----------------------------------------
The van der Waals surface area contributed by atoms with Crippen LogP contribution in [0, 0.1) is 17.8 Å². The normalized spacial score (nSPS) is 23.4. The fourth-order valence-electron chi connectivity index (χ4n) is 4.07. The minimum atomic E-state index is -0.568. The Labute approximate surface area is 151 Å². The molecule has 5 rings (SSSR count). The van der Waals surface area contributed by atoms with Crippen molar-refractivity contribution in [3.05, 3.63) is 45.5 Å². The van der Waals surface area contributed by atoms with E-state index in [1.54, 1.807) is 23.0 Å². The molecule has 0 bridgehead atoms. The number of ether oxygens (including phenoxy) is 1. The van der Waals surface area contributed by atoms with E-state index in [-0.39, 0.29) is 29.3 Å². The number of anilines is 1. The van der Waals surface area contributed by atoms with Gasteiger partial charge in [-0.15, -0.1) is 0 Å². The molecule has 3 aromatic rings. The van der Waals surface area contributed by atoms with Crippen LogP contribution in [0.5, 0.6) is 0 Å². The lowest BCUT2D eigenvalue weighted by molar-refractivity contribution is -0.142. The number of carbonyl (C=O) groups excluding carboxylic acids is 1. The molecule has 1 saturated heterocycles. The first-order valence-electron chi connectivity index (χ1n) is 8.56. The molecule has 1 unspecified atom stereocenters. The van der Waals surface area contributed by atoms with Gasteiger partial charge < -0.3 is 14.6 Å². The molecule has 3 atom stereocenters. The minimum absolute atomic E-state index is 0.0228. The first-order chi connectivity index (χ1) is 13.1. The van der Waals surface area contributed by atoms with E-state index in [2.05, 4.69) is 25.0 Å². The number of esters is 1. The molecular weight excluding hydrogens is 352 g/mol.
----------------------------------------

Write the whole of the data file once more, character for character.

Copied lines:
The van der Waals surface area contributed by atoms with Crippen LogP contribution in [0, 0.1) is 17.8 Å². The normalized spacial score (nSPS) is 23.4. The fourth-order valence-electron chi connectivity index (χ4n) is 4.07. The minimum atomic E-state index is -0.568. The Labute approximate surface area is 151 Å². The molecule has 5 rings (SSSR count). The van der Waals surface area contributed by atoms with Crippen molar-refractivity contribution in [3.05, 3.63) is 45.5 Å². The van der Waals surface area contributed by atoms with E-state index in [1.54, 1.807) is 23.0 Å². The molecule has 0 bridgehead atoms. The number of ether oxygens (including phenoxy) is 1. The van der Waals surface area contributed by atoms with E-state index in [-0.39, 0.29) is 29.3 Å². The number of anilines is 1. The van der Waals surface area contributed by atoms with Gasteiger partial charge in [-0.15, -0.1) is 0 Å². The molecule has 3 aromatic rings. The van der Waals surface area contributed by atoms with Crippen LogP contribution in [0.5, 0.6) is 0 Å². The lowest BCUT2D eigenvalue weighted by molar-refractivity contribution is -0.142. The number of carbonyl (C=O) groups excluding carboxylic acids is 1. The molecule has 1 saturated heterocycles. The first-order valence-electron chi connectivity index (χ1n) is 8.56. The molecule has 1 unspecified atom stereocenters. The van der Waals surface area contributed by atoms with Gasteiger partial charge < -0.3 is 14.6 Å². The molecule has 3 atom stereocenters. The minimum absolute atomic E-state index is 0.0228. The first-order chi connectivity index (χ1) is 13.1. The van der Waals surface area contributed by atoms with E-state index in [2.05, 4.69) is 25.0 Å². The number of esters is 1. The molecular weight excluding hydrogens is 352 g/mol.